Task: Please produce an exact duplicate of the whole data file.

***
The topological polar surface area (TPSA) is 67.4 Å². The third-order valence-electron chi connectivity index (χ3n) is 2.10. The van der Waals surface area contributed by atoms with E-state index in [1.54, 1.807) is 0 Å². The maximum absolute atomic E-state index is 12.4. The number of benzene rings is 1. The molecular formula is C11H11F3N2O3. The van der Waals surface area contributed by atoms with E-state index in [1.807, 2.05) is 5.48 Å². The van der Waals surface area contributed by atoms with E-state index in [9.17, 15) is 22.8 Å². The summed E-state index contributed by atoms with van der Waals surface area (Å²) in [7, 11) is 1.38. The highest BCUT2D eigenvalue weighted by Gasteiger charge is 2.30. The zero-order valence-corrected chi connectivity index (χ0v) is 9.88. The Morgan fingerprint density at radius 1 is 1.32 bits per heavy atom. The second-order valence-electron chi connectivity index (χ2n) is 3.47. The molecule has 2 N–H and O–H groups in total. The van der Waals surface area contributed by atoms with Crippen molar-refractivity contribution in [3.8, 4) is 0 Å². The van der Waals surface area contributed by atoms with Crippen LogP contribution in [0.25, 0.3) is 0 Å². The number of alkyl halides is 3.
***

The topological polar surface area (TPSA) is 67.4 Å². The third-order valence-electron chi connectivity index (χ3n) is 2.10. The van der Waals surface area contributed by atoms with E-state index in [1.54, 1.807) is 0 Å². The maximum absolute atomic E-state index is 12.4. The number of benzene rings is 1. The molecular formula is C11H11F3N2O3. The van der Waals surface area contributed by atoms with E-state index in [1.807, 2.05) is 5.48 Å². The van der Waals surface area contributed by atoms with E-state index in [9.17, 15) is 22.8 Å². The summed E-state index contributed by atoms with van der Waals surface area (Å²) in [7, 11) is 1.38. The highest BCUT2D eigenvalue weighted by Gasteiger charge is 2.30. The zero-order valence-corrected chi connectivity index (χ0v) is 9.88. The Morgan fingerprint density at radius 1 is 1.32 bits per heavy atom. The second-order valence-electron chi connectivity index (χ2n) is 3.47. The molecule has 2 N–H and O–H groups in total. The van der Waals surface area contributed by atoms with Crippen molar-refractivity contribution in [3.8, 4) is 0 Å². The van der Waals surface area contributed by atoms with Crippen LogP contribution in [0.25, 0.3) is 0 Å². The number of alkyl halides is 3.